Multiple cerebrovascular infarctions after cisplatin-based chemotherapy may affect young patients.1–3 The mechanisms of cisplatin-induced stroke remain unknown and may be mediated by endothelial dysfunction, toxicity, or apoptosis.4–6 Microparticles (MPs) are plasma membrane submicron vesicles shed by activated or apoptoptic cells. Endothelial or platelet-derived MPs represent a circulating reservoir of effectors involved in myocardial infarction, stroke and endothelial dysfunction.7–9 MPs exert prothrombotic activity by exposing negatively charged phospholipids and tissue factor. In order to investigate the mechanisms of the cisplatin-induced stroke, we performed a clinical trial to evaluate whether infusion of cisplatin is followed by shedding of endothelial-derived MPs in plasma.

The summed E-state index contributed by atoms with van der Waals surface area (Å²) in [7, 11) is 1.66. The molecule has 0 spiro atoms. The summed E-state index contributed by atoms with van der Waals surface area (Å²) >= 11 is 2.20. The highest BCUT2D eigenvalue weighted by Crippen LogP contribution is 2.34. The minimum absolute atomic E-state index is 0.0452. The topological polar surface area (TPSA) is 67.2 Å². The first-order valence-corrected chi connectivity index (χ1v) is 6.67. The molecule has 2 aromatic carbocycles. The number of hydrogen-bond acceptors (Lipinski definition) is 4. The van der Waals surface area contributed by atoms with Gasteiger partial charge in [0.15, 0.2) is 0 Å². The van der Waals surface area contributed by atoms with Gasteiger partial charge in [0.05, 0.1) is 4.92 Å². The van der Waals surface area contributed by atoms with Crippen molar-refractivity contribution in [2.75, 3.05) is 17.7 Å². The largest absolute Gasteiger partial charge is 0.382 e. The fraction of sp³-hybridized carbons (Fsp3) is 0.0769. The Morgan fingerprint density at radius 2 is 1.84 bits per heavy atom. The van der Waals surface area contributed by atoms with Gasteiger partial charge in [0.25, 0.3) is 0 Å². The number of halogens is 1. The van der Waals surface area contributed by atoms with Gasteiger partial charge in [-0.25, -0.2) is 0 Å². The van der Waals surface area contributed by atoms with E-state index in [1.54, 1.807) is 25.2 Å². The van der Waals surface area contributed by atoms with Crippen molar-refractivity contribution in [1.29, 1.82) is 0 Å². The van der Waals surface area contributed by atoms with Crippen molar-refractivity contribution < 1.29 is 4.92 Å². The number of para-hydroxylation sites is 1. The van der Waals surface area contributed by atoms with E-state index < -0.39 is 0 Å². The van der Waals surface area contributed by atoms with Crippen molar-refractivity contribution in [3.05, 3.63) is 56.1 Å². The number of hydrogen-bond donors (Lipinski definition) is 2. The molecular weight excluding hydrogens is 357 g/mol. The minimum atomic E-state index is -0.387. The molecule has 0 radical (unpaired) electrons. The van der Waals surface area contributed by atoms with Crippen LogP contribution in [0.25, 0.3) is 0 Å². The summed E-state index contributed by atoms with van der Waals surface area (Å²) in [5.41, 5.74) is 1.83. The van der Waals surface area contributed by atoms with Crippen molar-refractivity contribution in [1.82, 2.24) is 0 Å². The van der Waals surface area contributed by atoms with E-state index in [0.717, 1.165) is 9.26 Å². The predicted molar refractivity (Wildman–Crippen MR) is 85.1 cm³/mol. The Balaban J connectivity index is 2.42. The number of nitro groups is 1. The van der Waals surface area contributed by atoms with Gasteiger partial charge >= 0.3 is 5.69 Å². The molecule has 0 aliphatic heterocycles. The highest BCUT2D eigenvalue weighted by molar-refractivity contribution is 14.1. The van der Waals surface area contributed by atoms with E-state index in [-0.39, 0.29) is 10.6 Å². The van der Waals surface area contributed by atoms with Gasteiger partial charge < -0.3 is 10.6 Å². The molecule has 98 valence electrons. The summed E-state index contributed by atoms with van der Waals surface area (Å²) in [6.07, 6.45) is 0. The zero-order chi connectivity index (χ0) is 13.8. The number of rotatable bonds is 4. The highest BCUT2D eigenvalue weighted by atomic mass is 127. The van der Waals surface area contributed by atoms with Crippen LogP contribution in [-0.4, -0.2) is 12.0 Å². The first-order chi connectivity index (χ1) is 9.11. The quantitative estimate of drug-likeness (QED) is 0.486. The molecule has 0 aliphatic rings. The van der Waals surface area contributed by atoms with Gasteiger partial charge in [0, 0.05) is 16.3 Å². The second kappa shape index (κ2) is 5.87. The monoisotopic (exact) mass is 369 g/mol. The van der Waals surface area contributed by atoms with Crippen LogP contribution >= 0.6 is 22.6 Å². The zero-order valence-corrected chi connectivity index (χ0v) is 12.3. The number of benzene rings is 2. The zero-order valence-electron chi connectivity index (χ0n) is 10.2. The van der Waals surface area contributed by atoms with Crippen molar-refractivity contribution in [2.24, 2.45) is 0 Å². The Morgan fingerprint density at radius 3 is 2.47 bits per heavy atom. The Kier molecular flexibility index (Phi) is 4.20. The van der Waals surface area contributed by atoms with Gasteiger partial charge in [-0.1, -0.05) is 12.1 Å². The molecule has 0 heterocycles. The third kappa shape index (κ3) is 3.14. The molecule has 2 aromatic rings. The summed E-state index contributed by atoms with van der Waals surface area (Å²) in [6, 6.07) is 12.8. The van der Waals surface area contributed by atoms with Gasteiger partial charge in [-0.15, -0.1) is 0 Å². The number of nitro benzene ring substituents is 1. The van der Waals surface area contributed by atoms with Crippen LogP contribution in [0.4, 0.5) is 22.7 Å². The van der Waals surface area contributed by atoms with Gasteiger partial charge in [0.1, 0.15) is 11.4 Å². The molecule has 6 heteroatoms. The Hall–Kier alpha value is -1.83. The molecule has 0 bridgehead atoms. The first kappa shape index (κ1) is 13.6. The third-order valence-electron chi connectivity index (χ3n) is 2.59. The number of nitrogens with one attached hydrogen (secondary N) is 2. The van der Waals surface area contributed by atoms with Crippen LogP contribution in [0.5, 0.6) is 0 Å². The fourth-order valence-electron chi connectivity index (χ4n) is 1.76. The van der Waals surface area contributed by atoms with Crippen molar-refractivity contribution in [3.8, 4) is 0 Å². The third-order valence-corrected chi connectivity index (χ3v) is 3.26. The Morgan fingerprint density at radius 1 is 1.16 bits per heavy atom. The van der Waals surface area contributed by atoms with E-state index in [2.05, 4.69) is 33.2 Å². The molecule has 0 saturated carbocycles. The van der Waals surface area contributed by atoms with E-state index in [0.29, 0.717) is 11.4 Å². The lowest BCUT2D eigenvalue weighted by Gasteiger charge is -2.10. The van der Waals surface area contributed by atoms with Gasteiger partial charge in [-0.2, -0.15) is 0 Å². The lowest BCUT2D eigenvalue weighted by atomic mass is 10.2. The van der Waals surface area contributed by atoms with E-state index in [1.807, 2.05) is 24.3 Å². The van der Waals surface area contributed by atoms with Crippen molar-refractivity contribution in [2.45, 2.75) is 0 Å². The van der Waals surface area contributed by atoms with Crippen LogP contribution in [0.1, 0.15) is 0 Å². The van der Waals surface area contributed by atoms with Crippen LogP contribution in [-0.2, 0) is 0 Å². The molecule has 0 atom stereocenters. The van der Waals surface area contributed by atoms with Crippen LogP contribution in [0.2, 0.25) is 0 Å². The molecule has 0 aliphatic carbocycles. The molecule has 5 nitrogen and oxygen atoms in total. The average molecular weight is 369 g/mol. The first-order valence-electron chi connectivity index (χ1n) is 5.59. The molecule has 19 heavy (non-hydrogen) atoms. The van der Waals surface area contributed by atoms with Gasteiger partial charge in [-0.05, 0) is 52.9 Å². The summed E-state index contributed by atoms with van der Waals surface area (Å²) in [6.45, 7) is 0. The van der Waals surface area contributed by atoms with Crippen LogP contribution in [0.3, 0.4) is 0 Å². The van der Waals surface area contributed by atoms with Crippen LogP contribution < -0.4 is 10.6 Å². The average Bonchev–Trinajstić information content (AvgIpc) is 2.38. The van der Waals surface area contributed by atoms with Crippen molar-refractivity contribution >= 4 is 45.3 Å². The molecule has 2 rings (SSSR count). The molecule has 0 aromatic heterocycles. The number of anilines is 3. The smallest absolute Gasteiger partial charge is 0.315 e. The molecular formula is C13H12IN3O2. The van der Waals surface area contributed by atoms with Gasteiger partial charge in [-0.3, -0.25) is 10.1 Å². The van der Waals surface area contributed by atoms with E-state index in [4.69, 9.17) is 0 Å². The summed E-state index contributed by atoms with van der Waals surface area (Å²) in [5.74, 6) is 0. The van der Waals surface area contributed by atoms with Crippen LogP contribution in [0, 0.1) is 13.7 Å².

We included 18 patients treated for cancer with cisplatin. Fasting citrated blood was drawn before and 3 days after cisplatin infusion. Plasma was centrifuged 12 000g to obtain platelet-free plasma and stored at −80°C until analysis. The prespecified delay of 3 days was chosen by analogy with the delay described between cisplatin and stroke, and was confirmed by additional measures at day 1, 2, or 5 for the first patients. Plasma samples were incubated 30 minutes at room temperature with different fluorochrome-labeled antibodies, or their respective isotypic immunoglobulins. Platelet and endothelial epitopes on MP were labeled with anti-CD31-PE or anti-CD41-PC5 (Immunotech). MP expressing phosphatidylserine on their surface were labeled with fluorescein-conjugated Annexin V solution (Roche Diagnostics), in presence of CaCl2 (5 mmol/L). Unspecific Annexin V–labeling was evaluated in absence of calcium. Flow cytometry analysis was performed with a Coulter EPICS XL in presence of Flowcount calibrator beads (Beckman Coulter). Events with 0.1- to 1-μm size on a FS-SS graph were gated as MPs. MPs were estimated as the difference in labeling between specific antibody and their isotype. CD31+/CD41− MP were defined as endothelial-derived MPs, CD31+/CD41+ MP as platelet-derived MPs and annexin V+ MP as prothrombotic MPs, as previously reported.8 MP levels of 18 healthy volunteers were measured at the same period.